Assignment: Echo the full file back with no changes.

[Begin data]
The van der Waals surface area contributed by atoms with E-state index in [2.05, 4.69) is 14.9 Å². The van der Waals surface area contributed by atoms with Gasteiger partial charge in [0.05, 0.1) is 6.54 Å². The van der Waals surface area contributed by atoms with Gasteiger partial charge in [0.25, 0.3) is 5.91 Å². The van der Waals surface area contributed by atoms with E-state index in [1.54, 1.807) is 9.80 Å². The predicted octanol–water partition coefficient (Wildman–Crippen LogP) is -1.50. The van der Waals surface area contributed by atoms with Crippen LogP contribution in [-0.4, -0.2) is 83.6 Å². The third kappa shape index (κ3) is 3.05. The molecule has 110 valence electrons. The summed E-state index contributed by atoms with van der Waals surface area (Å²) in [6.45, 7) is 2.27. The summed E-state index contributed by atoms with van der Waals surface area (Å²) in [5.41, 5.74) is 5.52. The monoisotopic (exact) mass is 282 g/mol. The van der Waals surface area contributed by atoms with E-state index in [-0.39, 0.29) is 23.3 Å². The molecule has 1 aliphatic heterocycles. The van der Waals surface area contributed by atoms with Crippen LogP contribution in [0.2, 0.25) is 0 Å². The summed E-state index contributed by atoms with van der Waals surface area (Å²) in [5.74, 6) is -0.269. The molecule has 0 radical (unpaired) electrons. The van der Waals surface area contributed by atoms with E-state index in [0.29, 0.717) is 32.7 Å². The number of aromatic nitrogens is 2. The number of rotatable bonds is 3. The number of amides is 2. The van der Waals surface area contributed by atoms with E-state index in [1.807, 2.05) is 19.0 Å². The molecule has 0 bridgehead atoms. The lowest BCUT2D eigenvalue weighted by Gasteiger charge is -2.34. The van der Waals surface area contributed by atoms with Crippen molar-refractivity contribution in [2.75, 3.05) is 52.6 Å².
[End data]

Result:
The van der Waals surface area contributed by atoms with E-state index in [2.05, 4.69) is 14.9 Å². The van der Waals surface area contributed by atoms with Gasteiger partial charge in [0.05, 0.1) is 6.54 Å². The van der Waals surface area contributed by atoms with Gasteiger partial charge in [0.25, 0.3) is 5.91 Å². The van der Waals surface area contributed by atoms with E-state index in [1.54, 1.807) is 9.80 Å². The predicted octanol–water partition coefficient (Wildman–Crippen LogP) is -1.50. The van der Waals surface area contributed by atoms with Crippen LogP contribution in [-0.4, -0.2) is 83.6 Å². The third kappa shape index (κ3) is 3.05. The molecule has 110 valence electrons. The summed E-state index contributed by atoms with van der Waals surface area (Å²) in [6.45, 7) is 2.27. The summed E-state index contributed by atoms with van der Waals surface area (Å²) in [5.41, 5.74) is 5.52. The monoisotopic (exact) mass is 282 g/mol. The van der Waals surface area contributed by atoms with E-state index in [-0.39, 0.29) is 23.3 Å². The molecule has 1 aliphatic heterocycles. The van der Waals surface area contributed by atoms with Crippen LogP contribution in [0.2, 0.25) is 0 Å². The summed E-state index contributed by atoms with van der Waals surface area (Å²) in [5.74, 6) is -0.269. The molecule has 0 radical (unpaired) electrons. The van der Waals surface area contributed by atoms with E-state index in [0.29, 0.717) is 32.7 Å². The number of aromatic nitrogens is 2. The number of rotatable bonds is 3. The number of amides is 2. The van der Waals surface area contributed by atoms with E-state index in [1.807, 2.05) is 19.0 Å². The molecule has 0 bridgehead atoms. The lowest BCUT2D eigenvalue weighted by Gasteiger charge is -2.34. The van der Waals surface area contributed by atoms with Crippen molar-refractivity contribution in [2.75, 3.05) is 52.6 Å².